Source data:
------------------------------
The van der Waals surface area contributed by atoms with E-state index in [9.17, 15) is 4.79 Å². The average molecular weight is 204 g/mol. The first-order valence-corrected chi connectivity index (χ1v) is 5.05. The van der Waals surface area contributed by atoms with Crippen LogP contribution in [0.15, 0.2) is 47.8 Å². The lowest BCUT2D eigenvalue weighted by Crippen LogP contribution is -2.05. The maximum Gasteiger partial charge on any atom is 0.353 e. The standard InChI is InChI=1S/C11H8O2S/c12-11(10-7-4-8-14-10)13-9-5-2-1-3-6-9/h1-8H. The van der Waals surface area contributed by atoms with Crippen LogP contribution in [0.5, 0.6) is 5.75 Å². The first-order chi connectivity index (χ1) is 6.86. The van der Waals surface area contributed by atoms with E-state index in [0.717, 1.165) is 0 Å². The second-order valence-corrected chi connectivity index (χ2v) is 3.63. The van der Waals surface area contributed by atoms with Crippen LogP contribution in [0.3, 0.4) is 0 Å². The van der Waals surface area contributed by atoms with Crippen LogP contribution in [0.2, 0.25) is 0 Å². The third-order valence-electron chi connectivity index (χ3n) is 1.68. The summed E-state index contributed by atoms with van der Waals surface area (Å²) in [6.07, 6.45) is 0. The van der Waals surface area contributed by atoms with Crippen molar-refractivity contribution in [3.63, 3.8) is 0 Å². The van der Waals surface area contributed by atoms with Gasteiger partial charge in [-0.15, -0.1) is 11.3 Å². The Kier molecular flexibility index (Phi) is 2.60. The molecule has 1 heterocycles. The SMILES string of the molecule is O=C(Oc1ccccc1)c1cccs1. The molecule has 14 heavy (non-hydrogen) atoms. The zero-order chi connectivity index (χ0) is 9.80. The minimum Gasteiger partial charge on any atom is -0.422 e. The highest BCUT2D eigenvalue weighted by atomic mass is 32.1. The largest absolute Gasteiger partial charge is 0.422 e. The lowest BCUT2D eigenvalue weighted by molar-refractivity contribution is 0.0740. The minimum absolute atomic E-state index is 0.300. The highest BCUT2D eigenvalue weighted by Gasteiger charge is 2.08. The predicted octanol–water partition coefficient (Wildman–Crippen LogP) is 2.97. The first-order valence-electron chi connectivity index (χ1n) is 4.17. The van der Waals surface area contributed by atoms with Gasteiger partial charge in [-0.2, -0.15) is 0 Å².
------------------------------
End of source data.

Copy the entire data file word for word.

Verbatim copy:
The van der Waals surface area contributed by atoms with E-state index in [9.17, 15) is 4.79 Å². The average molecular weight is 204 g/mol. The first-order valence-corrected chi connectivity index (χ1v) is 5.05. The van der Waals surface area contributed by atoms with Crippen LogP contribution in [0.15, 0.2) is 47.8 Å². The lowest BCUT2D eigenvalue weighted by Crippen LogP contribution is -2.05. The maximum Gasteiger partial charge on any atom is 0.353 e. The standard InChI is InChI=1S/C11H8O2S/c12-11(10-7-4-8-14-10)13-9-5-2-1-3-6-9/h1-8H. The van der Waals surface area contributed by atoms with Crippen LogP contribution in [0.5, 0.6) is 5.75 Å². The first-order chi connectivity index (χ1) is 6.86. The van der Waals surface area contributed by atoms with E-state index in [0.717, 1.165) is 0 Å². The second-order valence-corrected chi connectivity index (χ2v) is 3.63. The van der Waals surface area contributed by atoms with Crippen LogP contribution in [0.3, 0.4) is 0 Å². The van der Waals surface area contributed by atoms with Crippen LogP contribution in [0.2, 0.25) is 0 Å². The third-order valence-electron chi connectivity index (χ3n) is 1.68. The summed E-state index contributed by atoms with van der Waals surface area (Å²) in [6.07, 6.45) is 0. The van der Waals surface area contributed by atoms with Crippen molar-refractivity contribution in [3.63, 3.8) is 0 Å². The van der Waals surface area contributed by atoms with Gasteiger partial charge in [-0.15, -0.1) is 11.3 Å². The Kier molecular flexibility index (Phi) is 2.60. The molecule has 1 heterocycles. The SMILES string of the molecule is O=C(Oc1ccccc1)c1cccs1. The molecule has 14 heavy (non-hydrogen) atoms. The zero-order chi connectivity index (χ0) is 9.80. The minimum Gasteiger partial charge on any atom is -0.422 e. The highest BCUT2D eigenvalue weighted by atomic mass is 32.1. The largest absolute Gasteiger partial charge is 0.422 e. The lowest BCUT2D eigenvalue weighted by molar-refractivity contribution is 0.0740. The minimum absolute atomic E-state index is 0.300. The highest BCUT2D eigenvalue weighted by Gasteiger charge is 2.08. The predicted octanol–water partition coefficient (Wildman–Crippen LogP) is 2.97. The first-order valence-electron chi connectivity index (χ1n) is 4.17. The van der Waals surface area contributed by atoms with Gasteiger partial charge in [-0.2, -0.15) is 0 Å².